Research Question:

How are American churches responding faithfully to the challenges of climate change & ecological despair?

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Seeking how churches are answering this increasingly urgent question...

In late 2019, I (Kaleb) will begin a nationwide road-trip to ask the question: how are churches (in the United States and Canada) faithfully responding to the challenges of climate change and ecological despair?

What makes this project unique is that it looks beyond generic actions such as changing lightbulbs and petitioning elected officials. The focus, rather, is specifically on how church institutions and traditions are being adapted at the congregational grassroots to give Christians and non-Christians alike a sense of hope and direction in response to climate change.

Right now, I am in the process of gathering leads and creating a travel itinerary. By April 2020, I will make my findings widely available in two forms:

  • first, a practical resource for pastors and church leaders seeking project ideas that help them to sustain faithful ministry in an increasingly warming world (e.g., a downloadable 16-page .pdf file).
  • second, a philosophical resource on what it looks like when a congregation moves past despair or complacency on climate change and instead adopts an orientation of hope (e.g., a publicly available 10,000 word longform essay).
  • third, an anonymized database that will aid future researchers and creatives who are seeking to better understand and respond to the dynamics of congregations responding to climate change and ecological despair.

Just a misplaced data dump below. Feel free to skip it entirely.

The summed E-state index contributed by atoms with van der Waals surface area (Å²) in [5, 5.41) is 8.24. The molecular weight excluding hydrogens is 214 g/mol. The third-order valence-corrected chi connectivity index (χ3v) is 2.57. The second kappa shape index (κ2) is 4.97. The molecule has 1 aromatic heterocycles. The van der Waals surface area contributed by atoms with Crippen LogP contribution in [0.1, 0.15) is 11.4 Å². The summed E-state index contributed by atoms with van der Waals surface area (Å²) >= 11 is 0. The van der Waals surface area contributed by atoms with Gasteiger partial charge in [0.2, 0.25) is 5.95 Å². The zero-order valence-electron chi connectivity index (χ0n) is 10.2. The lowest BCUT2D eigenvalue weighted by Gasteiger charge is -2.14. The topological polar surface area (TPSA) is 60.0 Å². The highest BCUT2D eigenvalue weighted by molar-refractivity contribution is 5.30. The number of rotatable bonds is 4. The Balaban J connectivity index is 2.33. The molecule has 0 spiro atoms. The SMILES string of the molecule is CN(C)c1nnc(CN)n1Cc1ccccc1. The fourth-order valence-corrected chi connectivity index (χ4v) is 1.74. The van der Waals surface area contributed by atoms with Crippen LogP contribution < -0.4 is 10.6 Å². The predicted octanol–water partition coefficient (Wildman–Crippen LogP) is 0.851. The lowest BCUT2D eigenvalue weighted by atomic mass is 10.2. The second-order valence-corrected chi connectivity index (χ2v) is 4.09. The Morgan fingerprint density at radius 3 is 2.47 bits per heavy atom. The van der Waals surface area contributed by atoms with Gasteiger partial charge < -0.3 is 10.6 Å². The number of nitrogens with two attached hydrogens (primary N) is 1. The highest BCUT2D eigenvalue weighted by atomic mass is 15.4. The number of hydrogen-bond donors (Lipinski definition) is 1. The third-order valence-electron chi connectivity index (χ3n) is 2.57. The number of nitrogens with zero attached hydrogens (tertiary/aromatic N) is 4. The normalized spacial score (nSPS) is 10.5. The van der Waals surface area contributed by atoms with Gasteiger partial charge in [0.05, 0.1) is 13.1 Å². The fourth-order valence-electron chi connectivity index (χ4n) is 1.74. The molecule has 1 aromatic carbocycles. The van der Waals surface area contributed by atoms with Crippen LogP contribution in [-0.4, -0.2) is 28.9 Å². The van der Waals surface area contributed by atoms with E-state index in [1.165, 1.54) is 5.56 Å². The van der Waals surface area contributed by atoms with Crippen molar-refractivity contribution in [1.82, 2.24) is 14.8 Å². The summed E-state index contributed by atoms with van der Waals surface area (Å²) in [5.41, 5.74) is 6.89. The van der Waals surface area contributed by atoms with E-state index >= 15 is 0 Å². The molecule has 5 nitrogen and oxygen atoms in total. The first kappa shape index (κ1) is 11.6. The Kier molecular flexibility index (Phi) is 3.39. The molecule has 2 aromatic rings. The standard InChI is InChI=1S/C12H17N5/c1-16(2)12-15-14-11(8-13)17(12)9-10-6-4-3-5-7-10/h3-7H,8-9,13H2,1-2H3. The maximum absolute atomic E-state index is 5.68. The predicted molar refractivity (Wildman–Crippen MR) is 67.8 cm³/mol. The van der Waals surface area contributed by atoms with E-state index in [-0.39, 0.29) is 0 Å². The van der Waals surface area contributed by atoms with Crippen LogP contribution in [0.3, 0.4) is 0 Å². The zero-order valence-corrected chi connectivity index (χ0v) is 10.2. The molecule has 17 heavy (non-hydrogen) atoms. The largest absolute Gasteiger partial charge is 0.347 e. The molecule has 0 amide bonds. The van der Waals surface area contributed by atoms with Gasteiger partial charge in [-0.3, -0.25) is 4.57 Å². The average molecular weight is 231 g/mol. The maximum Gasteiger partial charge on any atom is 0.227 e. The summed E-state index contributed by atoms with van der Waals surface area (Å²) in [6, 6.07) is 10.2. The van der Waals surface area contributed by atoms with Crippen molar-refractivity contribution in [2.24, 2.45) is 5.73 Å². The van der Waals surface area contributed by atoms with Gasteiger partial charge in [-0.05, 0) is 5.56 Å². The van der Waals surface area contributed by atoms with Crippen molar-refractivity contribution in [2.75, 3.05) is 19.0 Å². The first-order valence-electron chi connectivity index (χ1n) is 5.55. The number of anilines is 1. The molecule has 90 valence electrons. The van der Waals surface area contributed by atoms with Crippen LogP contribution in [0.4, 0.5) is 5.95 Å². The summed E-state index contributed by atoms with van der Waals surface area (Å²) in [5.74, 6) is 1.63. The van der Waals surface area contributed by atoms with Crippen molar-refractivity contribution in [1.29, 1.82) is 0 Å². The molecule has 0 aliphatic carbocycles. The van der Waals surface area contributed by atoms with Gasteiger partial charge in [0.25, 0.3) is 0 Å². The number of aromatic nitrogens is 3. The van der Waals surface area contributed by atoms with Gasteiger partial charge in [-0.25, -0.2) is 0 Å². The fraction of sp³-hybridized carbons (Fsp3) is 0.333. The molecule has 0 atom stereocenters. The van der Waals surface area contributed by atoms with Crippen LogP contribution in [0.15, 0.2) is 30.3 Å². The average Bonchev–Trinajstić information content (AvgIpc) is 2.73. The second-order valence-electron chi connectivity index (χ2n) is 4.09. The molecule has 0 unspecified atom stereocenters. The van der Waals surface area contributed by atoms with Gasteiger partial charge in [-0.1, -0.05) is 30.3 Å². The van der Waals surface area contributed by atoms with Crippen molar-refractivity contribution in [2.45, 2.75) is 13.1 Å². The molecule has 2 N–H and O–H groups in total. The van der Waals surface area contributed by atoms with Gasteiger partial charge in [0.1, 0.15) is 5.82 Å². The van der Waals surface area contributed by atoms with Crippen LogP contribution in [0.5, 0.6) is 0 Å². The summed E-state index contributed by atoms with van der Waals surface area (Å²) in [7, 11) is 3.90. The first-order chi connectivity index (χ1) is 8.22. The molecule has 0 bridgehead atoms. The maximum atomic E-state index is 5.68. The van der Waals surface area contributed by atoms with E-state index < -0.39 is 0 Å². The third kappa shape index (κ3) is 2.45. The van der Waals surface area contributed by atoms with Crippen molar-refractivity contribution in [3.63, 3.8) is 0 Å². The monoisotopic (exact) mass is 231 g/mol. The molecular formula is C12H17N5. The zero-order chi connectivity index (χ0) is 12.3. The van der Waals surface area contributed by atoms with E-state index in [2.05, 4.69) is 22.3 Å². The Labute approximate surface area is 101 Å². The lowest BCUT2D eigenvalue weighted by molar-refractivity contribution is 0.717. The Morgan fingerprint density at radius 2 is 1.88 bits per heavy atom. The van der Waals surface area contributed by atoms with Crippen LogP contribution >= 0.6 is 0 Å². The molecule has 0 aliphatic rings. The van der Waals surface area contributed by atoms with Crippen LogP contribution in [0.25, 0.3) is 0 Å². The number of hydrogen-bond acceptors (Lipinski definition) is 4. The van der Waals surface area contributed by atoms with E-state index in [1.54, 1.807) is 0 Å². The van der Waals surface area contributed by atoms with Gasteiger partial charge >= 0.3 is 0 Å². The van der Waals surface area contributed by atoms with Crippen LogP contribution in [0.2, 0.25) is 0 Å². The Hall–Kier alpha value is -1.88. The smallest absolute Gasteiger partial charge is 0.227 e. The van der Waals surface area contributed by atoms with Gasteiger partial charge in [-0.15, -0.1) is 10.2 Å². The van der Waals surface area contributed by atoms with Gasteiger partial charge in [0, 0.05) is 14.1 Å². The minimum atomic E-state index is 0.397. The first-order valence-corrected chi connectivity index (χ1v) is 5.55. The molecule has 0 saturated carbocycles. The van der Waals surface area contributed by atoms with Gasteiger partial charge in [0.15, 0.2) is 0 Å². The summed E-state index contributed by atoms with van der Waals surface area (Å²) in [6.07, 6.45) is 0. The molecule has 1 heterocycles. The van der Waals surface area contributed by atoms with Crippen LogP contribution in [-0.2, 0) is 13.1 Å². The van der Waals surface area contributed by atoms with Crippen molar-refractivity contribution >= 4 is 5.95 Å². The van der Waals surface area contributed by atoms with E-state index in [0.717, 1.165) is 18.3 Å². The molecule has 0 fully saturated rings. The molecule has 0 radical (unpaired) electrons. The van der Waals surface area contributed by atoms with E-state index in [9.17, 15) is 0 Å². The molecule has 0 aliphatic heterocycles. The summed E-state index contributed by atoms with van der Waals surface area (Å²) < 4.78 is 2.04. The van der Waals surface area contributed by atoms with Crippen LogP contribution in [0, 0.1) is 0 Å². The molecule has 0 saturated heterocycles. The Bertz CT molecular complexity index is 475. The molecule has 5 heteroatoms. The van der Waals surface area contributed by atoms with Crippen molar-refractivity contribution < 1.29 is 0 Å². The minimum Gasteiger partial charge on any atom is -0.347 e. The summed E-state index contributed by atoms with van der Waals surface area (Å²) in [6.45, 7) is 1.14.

🧭 Climate Orientation Quiz

As a conversation starter, I am developing a quiz that categorizes participants into one of four orientation "types" that helps to spur reflection on the patterns by which one relates to the issue of climate change.

You can take a beta version of the quiz here. Your feedback on the experience is greatly appreciated.

Building Trust 🤝🏽

There is some vulnerability involved when it comes not just telling one's story but also having it analyzed. To that end, consent forms for individuals and congregations are required for participation.

Questions? Want to get involved?
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This bulk of this project is being undertaken by Kaleb Nyquist, a recent divinity school graduate with an additional masters degree in public policy. Kaleb has previously worked as a youth ministry director and as a faith-based activist for responsible climate change policy.


This project is financially supported by the Pastoral Study Project program of the Louisville Institute. You can learn more about the grant proposal on their website by looking up "The extension of Christian congregational practices to meet the Anthropocene".


The institutional sponsor of this project is Ravenswood Evangelical Covenant Church, a long-standing neighborhood congregation on Chicago's north side, committed to loving God and loving neighbor. Any premises or conclusions related to this research are the investigator's own and do not represent an official public stance of the congregation.